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Patriots' flaws get exposed

Which is the best team in the NFL?

Everyone thought it was the New England Patriots, but they'll be watching the rest of the playoffs at home after their flaws were exposed in a 28-21 loss to the New York Jets. The Atlanta Falcons were supposedly the team to beat in the NFC, but their 13-3 record proved fraudulent after getting trounced at home, 48-21, by the Green Bay Packers.

As a result, the NFL's Final Four does not include the top two playoffs seeds, but features the last two teams to make it into the postseason.

No. 2 seeds Pittsburgh and Chicago survived and advanced via vastly different outcomes. The Steelers needed a second-half comeback, and a Baltimore collapse, to edge the Ravens, 31-24. The Bears were never challenged in routing the Seattle Seahawks, 35-24.

With New England and Atlanta disposed of, Pittsburgh and Chicago get to host the AFC and NFC championship games Sunday. But if you think the Jets and Packers can't win on the road for a third straight week, you haven't been paying attention.

The race to Super Bowl has been wide open from the start of the season, and both of Sunday's game could go either way.

>Coming of age

When you line up the players on the rosters of the Jets and Patriots, it's no contest. The Jets have more talent.

And talent was the difference in the Jets' victory. The Patriots getting this far with the likes of Danny Woodhead was a cute story, but championships aren't won with overachievers.

The Jets are more talented at almost every position and it showed. Almost every star player they have -- running backs LaDainian Tomlinson and Shonn Greene, linebackers David Harris and Bart Scott, defensive end Shaun Ellis, wide receivers Braylon Edwards and Santonio Holmes, among others -- made a significant impact.

One star who should be singled out is quarterback Mark Sanchez. Popular opinion was the second-year player would be the biggest obstacle to the Jets' championship hopes.

But all he has done is outduel Peyton Manning and Tom Brady in succession to put his team back into the AFC title game for the second straight season. Sanchez is now 4-1 as a playoff starter with all four wins coming on the road, an NFL record.

Sanchez is far from perfect. Some of his decisions make you scratch your head. But then he'll make throws like the touchdown to Santonio Holmes in the back of the end zone that makes you realize why the Jets drafted him sixth overall.

The Jets have a terrific defense, a resurgent running game and talented receivers. Now they have a rapidly maturing quarterback. Maybe Sanchez isn't a liability after all.

>Packer juggernaut

You'd be hard-pressed to find a team playing better than the Packers, and you won't find a quarterback playing better than Aaron Rodgers.

His performance against the Falcons (31 of 36 for 366 yards, three passing TDs and one rushing, 136.8 rating) was one of the best in NFL playoff history. He directed five consecutive touchdown drives, including four of 80 yards or more. He now has 10 touchdown passes in three career playoff games, an NFL record.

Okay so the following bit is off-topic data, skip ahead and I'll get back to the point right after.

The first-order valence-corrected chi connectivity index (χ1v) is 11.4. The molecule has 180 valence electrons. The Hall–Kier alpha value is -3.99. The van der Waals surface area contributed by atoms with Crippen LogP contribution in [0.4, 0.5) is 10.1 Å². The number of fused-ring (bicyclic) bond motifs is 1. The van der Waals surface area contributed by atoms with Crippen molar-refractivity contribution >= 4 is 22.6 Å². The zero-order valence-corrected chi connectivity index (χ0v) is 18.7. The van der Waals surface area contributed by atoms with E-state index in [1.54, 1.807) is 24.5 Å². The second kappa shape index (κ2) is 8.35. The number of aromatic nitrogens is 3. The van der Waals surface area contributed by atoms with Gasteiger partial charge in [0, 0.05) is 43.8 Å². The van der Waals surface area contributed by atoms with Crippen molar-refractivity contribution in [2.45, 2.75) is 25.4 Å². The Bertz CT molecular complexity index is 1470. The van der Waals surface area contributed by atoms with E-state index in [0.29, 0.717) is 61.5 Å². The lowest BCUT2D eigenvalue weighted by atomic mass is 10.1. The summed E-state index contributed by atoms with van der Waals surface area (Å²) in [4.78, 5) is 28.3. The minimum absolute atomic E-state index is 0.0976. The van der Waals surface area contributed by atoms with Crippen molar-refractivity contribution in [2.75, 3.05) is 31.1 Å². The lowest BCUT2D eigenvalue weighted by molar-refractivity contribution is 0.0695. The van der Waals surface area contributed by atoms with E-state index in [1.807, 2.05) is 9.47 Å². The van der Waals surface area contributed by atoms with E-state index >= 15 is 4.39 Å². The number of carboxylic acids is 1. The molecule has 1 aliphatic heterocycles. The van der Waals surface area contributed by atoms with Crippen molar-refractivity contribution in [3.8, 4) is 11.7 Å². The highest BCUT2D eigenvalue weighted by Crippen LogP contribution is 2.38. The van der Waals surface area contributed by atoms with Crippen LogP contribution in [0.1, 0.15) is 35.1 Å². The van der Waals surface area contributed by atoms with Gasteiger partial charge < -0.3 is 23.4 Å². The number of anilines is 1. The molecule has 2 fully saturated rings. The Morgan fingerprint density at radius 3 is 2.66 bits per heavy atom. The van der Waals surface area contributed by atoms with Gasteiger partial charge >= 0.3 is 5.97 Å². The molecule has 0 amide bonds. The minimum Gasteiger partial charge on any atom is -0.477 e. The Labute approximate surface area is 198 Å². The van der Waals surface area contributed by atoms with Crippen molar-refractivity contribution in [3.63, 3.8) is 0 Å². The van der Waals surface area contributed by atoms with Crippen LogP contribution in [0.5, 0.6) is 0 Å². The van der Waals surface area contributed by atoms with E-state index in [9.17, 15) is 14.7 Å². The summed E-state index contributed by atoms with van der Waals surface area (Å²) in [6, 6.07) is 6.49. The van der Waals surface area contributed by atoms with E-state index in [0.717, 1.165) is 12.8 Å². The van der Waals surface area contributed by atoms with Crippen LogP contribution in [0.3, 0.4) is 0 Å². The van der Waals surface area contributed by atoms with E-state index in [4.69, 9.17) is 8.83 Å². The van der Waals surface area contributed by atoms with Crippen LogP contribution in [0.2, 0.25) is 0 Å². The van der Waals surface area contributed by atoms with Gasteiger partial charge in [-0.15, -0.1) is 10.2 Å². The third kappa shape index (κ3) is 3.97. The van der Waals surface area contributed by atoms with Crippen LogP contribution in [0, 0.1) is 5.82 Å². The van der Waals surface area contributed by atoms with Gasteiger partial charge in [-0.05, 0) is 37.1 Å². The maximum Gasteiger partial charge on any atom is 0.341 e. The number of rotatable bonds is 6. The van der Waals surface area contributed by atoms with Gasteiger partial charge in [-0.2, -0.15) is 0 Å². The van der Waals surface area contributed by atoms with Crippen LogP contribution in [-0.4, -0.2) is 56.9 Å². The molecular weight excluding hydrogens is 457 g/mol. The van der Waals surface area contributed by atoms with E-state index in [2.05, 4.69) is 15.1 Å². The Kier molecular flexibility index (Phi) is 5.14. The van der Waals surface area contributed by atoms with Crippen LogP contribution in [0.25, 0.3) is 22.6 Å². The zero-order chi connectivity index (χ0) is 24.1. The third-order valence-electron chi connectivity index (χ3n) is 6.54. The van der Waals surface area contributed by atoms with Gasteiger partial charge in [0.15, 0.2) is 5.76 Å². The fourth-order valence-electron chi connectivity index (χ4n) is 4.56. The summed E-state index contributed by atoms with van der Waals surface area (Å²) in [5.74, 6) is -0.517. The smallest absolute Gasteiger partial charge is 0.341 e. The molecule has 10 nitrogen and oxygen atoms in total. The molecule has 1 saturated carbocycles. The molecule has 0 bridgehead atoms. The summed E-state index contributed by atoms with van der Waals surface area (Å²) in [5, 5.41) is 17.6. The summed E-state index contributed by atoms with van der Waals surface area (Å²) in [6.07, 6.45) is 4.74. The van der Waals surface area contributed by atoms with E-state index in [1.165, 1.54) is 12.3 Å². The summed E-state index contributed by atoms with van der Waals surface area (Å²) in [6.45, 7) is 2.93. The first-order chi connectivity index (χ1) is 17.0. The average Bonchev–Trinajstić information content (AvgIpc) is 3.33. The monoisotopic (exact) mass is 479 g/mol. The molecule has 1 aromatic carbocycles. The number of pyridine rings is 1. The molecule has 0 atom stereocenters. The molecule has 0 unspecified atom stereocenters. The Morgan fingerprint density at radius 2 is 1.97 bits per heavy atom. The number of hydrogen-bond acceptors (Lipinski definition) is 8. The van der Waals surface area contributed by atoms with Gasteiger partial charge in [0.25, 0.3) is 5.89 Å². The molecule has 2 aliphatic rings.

Not only is Rodgers on fire, Niagara Falls native and former UB star James Starks has given the Packers a serviceable running game. And their defense is ferocious with nose tackle B.J. Raji stuffing the run, outside linebacker Clay Matthews harassing quarterbacks and cornerbacks Charles Woodson and Tramon Williams blanketing receivers.

The Bears could have eliminated the Packers by winning the regular-season finale. Come Sunday, they might wish they had taken out Green Bay when they had the chance.

>Steelers' win gift-wrapped

Not to take anything away from Pittsburgh's come-from-behind win, but the Ravens lost the game more than the Steelers won it. The Ravens self-destructed with a succession of turnovers and dropped passes that allowed the Steelers to overcome a 21-7 halftime deficit.

Two questions will haunt Baltimore this offseason: How does Pittsburgh rookie receiver Antonio Brown get behind the defense for a 58-yard catch on third-and-19 and the game tied at 24-all with 93 seconds left and how does Ravens receiver T.J. Houshmandzadeh, who complained all year about not getting enough balls his way, drop a very catchable pass that would have converted a fourth-and-18 on the Ravens' final possession?

The Steelers got plenty of help from the Ravens, but also an assist from referee Jeff Triplette, whose questionable holding penalty wiped out a Lardarius Webb punt return touchdown that would have given the Ravens the lead late in the game.

The Steelers deserved to win for fighting back, but the Ravens got knocked out because they let their guard down.

>Cutler carves up Seahawks

The Bears never know what they are going to get from quarterback Jay Cutler. Some days he's a guy who makes great plays with his remarkably strong arm, but other times his evil twin shows up and he's transformed into an erratic gunslinger who throws the ball to opponents as much as his receivers.

But the Bears got the good Cutler on Sunday. In his first-ever playoff appearance, Cutler threw for 274 yards while passing and rushing for two touchdowns apiece against Seattle. He joined Hall of Famer Otto Graham as the only quarterbacks to run and throw for multiple touchdowns in a playoff game.

Cutler played with poise and confidence as he hurt the Seahawks with his arm and legs. He almost gave a few throws away if Seahawks defenders had better hands, but for the most past, he avoided the mind-numbing mistakes that have marked his career.

The Bears' defense will be under pressure to cool off Rodgers on Sunday, but how Cutler plays might be a bigger key to Chicago's chances.


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